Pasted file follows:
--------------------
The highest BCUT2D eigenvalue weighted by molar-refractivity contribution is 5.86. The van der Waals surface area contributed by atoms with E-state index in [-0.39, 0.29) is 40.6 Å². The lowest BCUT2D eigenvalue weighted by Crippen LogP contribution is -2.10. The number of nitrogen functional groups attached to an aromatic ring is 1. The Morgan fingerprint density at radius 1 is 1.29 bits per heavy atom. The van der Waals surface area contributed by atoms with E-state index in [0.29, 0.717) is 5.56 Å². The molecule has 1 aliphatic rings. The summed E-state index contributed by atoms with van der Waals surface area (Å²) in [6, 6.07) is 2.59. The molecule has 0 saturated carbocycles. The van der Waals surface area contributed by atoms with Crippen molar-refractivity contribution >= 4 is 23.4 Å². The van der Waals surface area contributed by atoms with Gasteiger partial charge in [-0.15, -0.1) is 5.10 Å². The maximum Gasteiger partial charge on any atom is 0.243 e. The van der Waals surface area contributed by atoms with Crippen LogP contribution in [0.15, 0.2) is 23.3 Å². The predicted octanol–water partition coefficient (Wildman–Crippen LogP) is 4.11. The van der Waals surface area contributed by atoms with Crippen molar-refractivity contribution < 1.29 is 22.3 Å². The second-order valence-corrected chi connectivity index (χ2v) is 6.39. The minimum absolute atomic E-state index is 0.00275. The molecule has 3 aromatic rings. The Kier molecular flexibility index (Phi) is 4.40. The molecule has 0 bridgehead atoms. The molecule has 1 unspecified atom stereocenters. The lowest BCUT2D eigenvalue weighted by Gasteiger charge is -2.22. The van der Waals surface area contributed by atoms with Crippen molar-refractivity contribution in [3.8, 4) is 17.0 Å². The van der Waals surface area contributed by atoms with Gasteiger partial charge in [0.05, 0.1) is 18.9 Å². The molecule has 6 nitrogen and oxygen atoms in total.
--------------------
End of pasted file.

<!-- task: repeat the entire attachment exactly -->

The highest BCUT2D eigenvalue weighted by molar-refractivity contribution is 5.86. The van der Waals surface area contributed by atoms with E-state index in [-0.39, 0.29) is 40.6 Å². The lowest BCUT2D eigenvalue weighted by Crippen LogP contribution is -2.10. The number of nitrogen functional groups attached to an aromatic ring is 1. The Morgan fingerprint density at radius 1 is 1.29 bits per heavy atom. The van der Waals surface area contributed by atoms with E-state index in [0.29, 0.717) is 5.56 Å². The molecule has 1 aliphatic rings. The summed E-state index contributed by atoms with van der Waals surface area (Å²) in [6, 6.07) is 2.59. The molecule has 0 saturated carbocycles. The van der Waals surface area contributed by atoms with Crippen molar-refractivity contribution >= 4 is 23.4 Å². The van der Waals surface area contributed by atoms with Gasteiger partial charge in [-0.15, -0.1) is 5.10 Å². The maximum Gasteiger partial charge on any atom is 0.243 e. The van der Waals surface area contributed by atoms with Crippen LogP contribution in [0.15, 0.2) is 23.3 Å². The predicted octanol–water partition coefficient (Wildman–Crippen LogP) is 4.11. The van der Waals surface area contributed by atoms with Crippen molar-refractivity contribution < 1.29 is 22.3 Å². The second-order valence-corrected chi connectivity index (χ2v) is 6.39. The minimum absolute atomic E-state index is 0.00275. The molecule has 3 aromatic rings. The Kier molecular flexibility index (Phi) is 4.40. The molecule has 0 bridgehead atoms. The molecule has 1 unspecified atom stereocenters. The lowest BCUT2D eigenvalue weighted by Gasteiger charge is -2.22. The van der Waals surface area contributed by atoms with Crippen molar-refractivity contribution in [3.8, 4) is 17.0 Å². The van der Waals surface area contributed by atoms with Gasteiger partial charge in [0.05, 0.1) is 18.9 Å². The molecule has 6 nitrogen and oxygen atoms in total.